Mr. Jay Evensen's recent article written in support of the Electoral College has strong points — notably that rural areas should have sufficient representation in their interests, as they differ from urban areas — but there are key arguments against this system that he fails to address.
The Electoral College portrays each state as having unified interests — as entirely urban or rural, for instance. Reality shows that states are more diverse than that. Look at Florida; the state's population is split between "urban" and "rural" populations, but with a margin of 120,000 votes, its full slate of electors will effectively paint the entire state as "rural" when it casts its 29 votes for President-elect Trump this December (whereas it was declared "urban" when it voted for Obama).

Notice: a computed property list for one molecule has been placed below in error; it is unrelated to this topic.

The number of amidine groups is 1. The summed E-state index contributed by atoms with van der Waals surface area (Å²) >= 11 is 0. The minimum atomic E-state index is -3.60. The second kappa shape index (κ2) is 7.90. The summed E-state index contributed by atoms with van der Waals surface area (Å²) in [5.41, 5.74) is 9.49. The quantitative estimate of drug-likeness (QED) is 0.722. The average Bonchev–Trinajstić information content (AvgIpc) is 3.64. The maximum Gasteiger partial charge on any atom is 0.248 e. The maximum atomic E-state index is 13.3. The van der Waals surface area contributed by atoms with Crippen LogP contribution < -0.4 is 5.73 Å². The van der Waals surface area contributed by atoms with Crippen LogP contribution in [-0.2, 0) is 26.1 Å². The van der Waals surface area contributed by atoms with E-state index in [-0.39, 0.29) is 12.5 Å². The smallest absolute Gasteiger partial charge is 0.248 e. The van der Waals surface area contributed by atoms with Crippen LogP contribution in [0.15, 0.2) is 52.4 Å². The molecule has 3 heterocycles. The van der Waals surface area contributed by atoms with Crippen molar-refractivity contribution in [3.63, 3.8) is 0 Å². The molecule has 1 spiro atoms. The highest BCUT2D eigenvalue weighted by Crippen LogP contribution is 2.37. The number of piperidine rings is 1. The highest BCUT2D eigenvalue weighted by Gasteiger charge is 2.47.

Additionally, the influence of a person's individual vote for president is incredibly diluted, at least in most states. In battlegrounds, it has influence. But in Kentucky or California, one vote carries no influence whatsoever; the outcome is practically certain.
Most will agree that states should have legislative districts equally apportioned to shares of their populations. Courts have repeatedly upheld and even required this — "One person, one vote."
The Electoral College is in clear violation of this principle.